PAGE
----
The Lawyer Africa Elite 2014 features an in-depth look at 46 leading independent firms’ strategies in 15 key sub-Saharan jurisdictions, as well as the views of in-house counsel from some of Africa’s largest companies... Read more
This year, The Lawyer’s annual ranking of the largest UK law firms by turnover is available as an interactive, digital benchmarking tool. For the first time this will allow you to manipulate each data set against the metrics of your choice.
Allen & Overy is launching a radical shake-up of associate salaries as it announces a new pay scheme connected to the firm’s overall profitability.
The package will scrap the current London bonus system and will see a hike in pay of 15 per cent across the board for London associates and trainees starting at the beginning of next month.
Associate pay will now be linked to the value of a partner profit point, which last year was worth £24,008.
At the same time, Allen & Overy is dropping the one-firm approach to associate pay.
Allen & Overy managing partner David Morley said: “Each jurisdiction will determine their own approach to reward to reflect local market conditions. In London we have increased the salaries of all our people to ensure that we remain market competitive.”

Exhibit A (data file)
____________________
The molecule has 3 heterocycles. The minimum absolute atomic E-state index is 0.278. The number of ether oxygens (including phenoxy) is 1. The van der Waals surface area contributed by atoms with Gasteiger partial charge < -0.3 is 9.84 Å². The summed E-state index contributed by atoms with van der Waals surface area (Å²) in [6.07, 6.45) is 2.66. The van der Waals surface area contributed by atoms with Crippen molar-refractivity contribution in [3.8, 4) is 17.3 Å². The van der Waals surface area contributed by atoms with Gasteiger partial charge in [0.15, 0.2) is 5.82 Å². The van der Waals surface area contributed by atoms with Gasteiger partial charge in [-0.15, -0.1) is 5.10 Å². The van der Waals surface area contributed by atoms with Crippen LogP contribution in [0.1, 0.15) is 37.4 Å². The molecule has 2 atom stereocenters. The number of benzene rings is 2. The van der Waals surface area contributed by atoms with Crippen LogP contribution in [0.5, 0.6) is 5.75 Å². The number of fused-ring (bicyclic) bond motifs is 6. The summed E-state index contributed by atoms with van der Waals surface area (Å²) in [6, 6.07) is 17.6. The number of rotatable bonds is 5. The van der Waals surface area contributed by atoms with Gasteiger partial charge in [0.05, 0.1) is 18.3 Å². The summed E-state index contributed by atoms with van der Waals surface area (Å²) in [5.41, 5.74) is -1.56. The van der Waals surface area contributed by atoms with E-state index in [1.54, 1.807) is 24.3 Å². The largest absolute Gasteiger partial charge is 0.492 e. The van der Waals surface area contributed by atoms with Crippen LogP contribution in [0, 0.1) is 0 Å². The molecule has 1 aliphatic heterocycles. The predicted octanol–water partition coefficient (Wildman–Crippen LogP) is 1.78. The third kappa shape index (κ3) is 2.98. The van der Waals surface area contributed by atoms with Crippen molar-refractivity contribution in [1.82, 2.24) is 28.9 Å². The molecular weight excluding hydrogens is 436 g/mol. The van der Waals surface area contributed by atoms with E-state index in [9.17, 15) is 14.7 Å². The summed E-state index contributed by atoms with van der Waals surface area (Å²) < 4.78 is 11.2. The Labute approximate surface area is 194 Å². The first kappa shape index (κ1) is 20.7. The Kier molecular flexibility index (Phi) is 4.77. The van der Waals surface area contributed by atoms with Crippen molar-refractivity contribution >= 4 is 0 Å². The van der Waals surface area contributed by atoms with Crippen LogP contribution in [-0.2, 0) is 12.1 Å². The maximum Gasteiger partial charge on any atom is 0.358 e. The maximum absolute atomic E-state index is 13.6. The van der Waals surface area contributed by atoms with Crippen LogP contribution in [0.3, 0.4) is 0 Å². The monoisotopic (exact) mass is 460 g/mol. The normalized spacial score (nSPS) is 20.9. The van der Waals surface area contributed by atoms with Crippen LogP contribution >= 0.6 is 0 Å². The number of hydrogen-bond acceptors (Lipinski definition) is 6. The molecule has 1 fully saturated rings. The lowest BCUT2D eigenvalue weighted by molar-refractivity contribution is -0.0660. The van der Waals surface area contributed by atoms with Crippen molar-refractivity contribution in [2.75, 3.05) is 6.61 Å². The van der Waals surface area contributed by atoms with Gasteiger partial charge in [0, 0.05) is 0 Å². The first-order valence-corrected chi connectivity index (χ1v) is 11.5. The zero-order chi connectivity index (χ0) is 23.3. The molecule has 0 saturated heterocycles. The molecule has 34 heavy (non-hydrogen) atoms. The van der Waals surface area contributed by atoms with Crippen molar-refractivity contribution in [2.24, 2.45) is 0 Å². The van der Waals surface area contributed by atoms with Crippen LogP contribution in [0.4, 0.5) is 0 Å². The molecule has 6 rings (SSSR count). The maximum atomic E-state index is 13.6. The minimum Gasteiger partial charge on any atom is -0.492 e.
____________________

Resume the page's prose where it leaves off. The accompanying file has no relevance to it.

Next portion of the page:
Underpinning the initiative is a competency framework for associates whose structure mirrors that of partners. A&O will also continue to roll out its new career management programme. Earlier this year it held its inaugural senior associate conference in Brighton.
The move comes less than a year after Allen & Overy’s first overhaul of associate pay and career structure.
In October 2005, The Lawyer revealed that the magic circle firm was introducing pay hikes in response to an attrition rate that had hit 25 per cent. This was followed by the announcement of a new career ladder and revamp of training.
The career ladder proposals included the introduction of a new level of managing associate for the equivalent of 4, 5 and 6 years UK-qualified PQE, and the magic circle firm also introduced the title of counsel as alternative to partnership.